I take the Romany’s sprigged heather,
tuck its pink tight buds curled like
baby fists tight as a talisman,
blue with longing, into my bag.
I am pierced mid-flight
by a hint of traveller she sees
within – an Irish woman
on the grandmother side,
Ellen Glancy unschooled, catholic
in tastes and religion,
pawned her soul for potatoes
that lay rotting, bleeding
into darkened sod.
Her pilgrimage to England
and Alfred, then retracing steps
to Enniskillen for the wedding,
returning to peg washing
not in a whipped north-easterly
which cut the souls.
Back across grey waters
fretful and choppy, till her own
broke a tidal wave, her firstborn.
Homesick for emerald patches,
a mercurial sky tilting meniscus,
struggling for freedom.
Iron rain lashes my face,
her slashed smile a rent petticoat.
Merging the troubles one with another,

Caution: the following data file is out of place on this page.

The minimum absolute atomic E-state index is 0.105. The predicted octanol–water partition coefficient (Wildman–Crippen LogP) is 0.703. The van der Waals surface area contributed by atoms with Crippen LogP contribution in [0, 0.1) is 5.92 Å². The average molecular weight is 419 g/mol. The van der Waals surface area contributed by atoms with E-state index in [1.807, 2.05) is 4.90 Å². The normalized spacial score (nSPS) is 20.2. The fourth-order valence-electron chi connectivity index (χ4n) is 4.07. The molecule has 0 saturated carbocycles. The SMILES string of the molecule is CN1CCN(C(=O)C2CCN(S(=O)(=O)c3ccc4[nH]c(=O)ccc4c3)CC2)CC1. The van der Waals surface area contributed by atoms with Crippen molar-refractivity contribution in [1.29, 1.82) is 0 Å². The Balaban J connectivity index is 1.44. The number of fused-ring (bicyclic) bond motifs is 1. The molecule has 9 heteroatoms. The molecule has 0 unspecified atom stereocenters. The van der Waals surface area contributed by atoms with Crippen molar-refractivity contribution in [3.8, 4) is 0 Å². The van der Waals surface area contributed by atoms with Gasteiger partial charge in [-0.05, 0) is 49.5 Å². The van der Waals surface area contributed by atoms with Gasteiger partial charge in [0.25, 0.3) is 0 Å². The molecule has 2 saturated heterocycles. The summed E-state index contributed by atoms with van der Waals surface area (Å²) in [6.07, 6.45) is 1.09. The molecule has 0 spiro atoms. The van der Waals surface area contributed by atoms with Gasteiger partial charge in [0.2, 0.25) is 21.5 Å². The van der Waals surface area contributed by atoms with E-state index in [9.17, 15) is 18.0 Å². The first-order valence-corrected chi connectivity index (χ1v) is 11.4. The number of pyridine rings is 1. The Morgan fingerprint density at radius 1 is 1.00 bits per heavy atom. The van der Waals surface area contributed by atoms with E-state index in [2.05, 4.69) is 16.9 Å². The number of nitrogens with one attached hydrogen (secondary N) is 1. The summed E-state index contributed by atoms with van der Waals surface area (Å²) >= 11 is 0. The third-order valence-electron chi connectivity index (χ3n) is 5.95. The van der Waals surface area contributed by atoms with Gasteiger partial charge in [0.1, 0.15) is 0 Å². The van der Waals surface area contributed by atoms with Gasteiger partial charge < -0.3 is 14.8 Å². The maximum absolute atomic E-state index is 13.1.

I take her hand in mine,
it lies still but warm, without
need for words.
I stride the battlements; crenelated Portland stone,
Sheer five hundred feet below grassy fields.
A twenty-mile fish-eye panorama of peaks;
Arkwright’s Sutton Hall, Bess’s glass Hardwick.
Beyond receding greens to softened hues, greys
Through anthracite, slate, to a sooty-blue meniscus
The wind moans the miles, traps whispers in
An ancient avenue of limes to the riding stables, keep.
I descend eroded limestone steps, scoured clean
By tides of serfs; stranded in landlocked Derbyshire.
by Susan Flower (alumna 2010-2011)